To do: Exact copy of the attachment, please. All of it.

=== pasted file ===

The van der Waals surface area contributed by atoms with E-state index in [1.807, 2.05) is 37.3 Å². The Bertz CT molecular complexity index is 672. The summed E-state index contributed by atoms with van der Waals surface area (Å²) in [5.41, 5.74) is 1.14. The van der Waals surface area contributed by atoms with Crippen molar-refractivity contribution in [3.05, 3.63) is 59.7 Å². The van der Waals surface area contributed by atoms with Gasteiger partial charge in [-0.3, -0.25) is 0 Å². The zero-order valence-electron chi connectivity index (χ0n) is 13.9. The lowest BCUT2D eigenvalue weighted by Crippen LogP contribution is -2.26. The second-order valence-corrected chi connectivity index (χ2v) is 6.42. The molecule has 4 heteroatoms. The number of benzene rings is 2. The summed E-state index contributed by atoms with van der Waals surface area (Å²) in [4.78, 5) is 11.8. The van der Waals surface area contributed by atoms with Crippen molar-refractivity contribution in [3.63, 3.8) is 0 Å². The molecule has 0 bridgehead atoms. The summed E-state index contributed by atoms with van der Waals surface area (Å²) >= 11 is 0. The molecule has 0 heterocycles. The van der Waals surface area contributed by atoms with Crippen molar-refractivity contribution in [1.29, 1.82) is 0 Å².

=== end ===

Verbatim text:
The van der Waals surface area contributed by atoms with E-state index in [1.807, 2.05) is 37.3 Å². The Bertz CT molecular complexity index is 672. The summed E-state index contributed by atoms with van der Waals surface area (Å²) in [5.41, 5.74) is 1.14. The van der Waals surface area contributed by atoms with Crippen molar-refractivity contribution in [3.05, 3.63) is 59.7 Å². The van der Waals surface area contributed by atoms with Gasteiger partial charge in [-0.3, -0.25) is 0 Å². The zero-order valence-electron chi connectivity index (χ0n) is 13.9. The lowest BCUT2D eigenvalue weighted by Crippen LogP contribution is -2.26. The second-order valence-corrected chi connectivity index (χ2v) is 6.42. The molecule has 4 heteroatoms. The number of benzene rings is 2. The summed E-state index contributed by atoms with van der Waals surface area (Å²) in [4.78, 5) is 11.8. The van der Waals surface area contributed by atoms with Crippen molar-refractivity contribution in [3.63, 3.8) is 0 Å². The molecule has 0 bridgehead atoms. The summed E-state index contributed by atoms with van der Waals surface area (Å²) >= 11 is 0. The molecule has 0 heterocycles. The van der Waals surface area contributed by atoms with Crippen molar-refractivity contribution in [1.29, 1.82) is 0 Å².